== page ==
BRUSSELS (Reuters) - The European Union is not considering changing its law obliging airlines flying to Europe to buy carbon emissions permits, European Commission President Jose Manuel Barroso said on Wednesday.
“The inclusion of aviation in the ETS is not a proposal, it is now European law. It was approved unanimously by the member states of the European Union, and it was adopted ... with a very strong backing by the European Parliament. So we are not thinking at all about the possibility of changing our legislation,” Barroso told a news conference.
From January 1 next year, the EU will require all airlines flying to Europe to be included in the Emissions Trading Scheme (ETS), a system that forces polluters to buy permits for each tonne of carbon dioxide they emit above a certain cap.
China is leading opposition to the plan, saying it will cost Chinese airlines 800 million yuan ($123 million) in the first year and more than triple that by 2020.
The Association of European Airlines (AEA) and aircraft maker Airbus wrote to EU climate commissioner Connie Hedegaard last month, saying they were worried the dispute would result in trade conflict and retaliatory measures.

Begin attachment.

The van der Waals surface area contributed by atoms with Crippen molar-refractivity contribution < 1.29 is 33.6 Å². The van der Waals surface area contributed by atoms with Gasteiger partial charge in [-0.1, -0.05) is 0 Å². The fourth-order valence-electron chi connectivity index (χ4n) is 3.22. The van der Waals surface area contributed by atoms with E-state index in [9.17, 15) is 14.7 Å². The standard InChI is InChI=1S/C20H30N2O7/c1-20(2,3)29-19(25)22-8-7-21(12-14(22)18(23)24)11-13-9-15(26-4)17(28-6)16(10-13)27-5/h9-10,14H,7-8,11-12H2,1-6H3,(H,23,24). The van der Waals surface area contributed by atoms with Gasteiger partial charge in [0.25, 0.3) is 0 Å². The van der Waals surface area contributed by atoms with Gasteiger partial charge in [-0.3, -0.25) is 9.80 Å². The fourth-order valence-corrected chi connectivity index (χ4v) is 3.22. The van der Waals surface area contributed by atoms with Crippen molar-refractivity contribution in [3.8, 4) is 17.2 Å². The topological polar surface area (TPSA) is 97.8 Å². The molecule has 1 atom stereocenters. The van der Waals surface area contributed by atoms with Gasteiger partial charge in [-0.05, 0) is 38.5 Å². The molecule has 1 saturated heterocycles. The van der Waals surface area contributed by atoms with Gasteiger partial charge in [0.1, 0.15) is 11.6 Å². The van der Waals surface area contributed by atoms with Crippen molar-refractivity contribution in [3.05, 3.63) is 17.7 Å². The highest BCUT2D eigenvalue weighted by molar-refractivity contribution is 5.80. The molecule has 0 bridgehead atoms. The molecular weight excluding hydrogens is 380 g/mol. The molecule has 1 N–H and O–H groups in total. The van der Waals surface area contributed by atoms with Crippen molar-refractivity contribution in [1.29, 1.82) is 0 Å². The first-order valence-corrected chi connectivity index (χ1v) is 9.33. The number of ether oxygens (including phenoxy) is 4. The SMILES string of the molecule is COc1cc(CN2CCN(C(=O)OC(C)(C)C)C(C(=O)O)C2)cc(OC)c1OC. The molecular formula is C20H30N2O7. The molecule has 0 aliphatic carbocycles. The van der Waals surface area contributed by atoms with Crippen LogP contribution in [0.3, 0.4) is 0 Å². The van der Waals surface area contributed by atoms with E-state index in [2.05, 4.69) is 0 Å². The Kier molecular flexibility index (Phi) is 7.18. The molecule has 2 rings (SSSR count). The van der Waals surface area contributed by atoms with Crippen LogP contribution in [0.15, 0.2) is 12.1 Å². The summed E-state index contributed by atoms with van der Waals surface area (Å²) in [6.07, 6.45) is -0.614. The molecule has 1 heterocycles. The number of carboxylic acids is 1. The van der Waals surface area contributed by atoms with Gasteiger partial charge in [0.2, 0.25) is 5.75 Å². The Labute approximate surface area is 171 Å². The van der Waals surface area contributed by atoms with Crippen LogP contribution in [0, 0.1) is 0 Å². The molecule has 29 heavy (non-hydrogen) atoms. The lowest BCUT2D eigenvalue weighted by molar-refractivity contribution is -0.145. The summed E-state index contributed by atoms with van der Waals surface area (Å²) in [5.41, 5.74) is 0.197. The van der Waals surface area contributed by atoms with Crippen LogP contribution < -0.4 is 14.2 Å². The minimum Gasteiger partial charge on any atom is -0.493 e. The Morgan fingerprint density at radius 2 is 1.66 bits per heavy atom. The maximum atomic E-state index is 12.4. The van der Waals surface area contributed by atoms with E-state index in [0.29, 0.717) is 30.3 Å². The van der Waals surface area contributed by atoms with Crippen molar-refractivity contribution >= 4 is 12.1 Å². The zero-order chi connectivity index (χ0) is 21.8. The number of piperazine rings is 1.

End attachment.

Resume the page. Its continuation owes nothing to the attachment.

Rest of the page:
A group of U.S. airlines is challenging their inclusion in the ETS in European courts.
The EU counters that it chose to include aviation in its carbon trading scheme only after airlines in the International Air Transport Association (IATA) had given their support to carbon markets as the most cost-effective tool for the job.
IATA, which represents about 240 airlines, called the European scheme “illegal” at its annual meeting on Sunday, but later conceded that it still supported emissions trading. Its main complaint is about the details.
Barroso reiterated the EU’s willingness to discuss the measures. EU law allows the exemption of airlines from countries that are making equivalent efforts to curb emissions from aviation.
“The goal is to reduce emissions,” he said. “All the world should unite in some kind of directive like this one.”
Reporting by Pete Harrison and Christopher Le Coq, editing by Rex Merrifield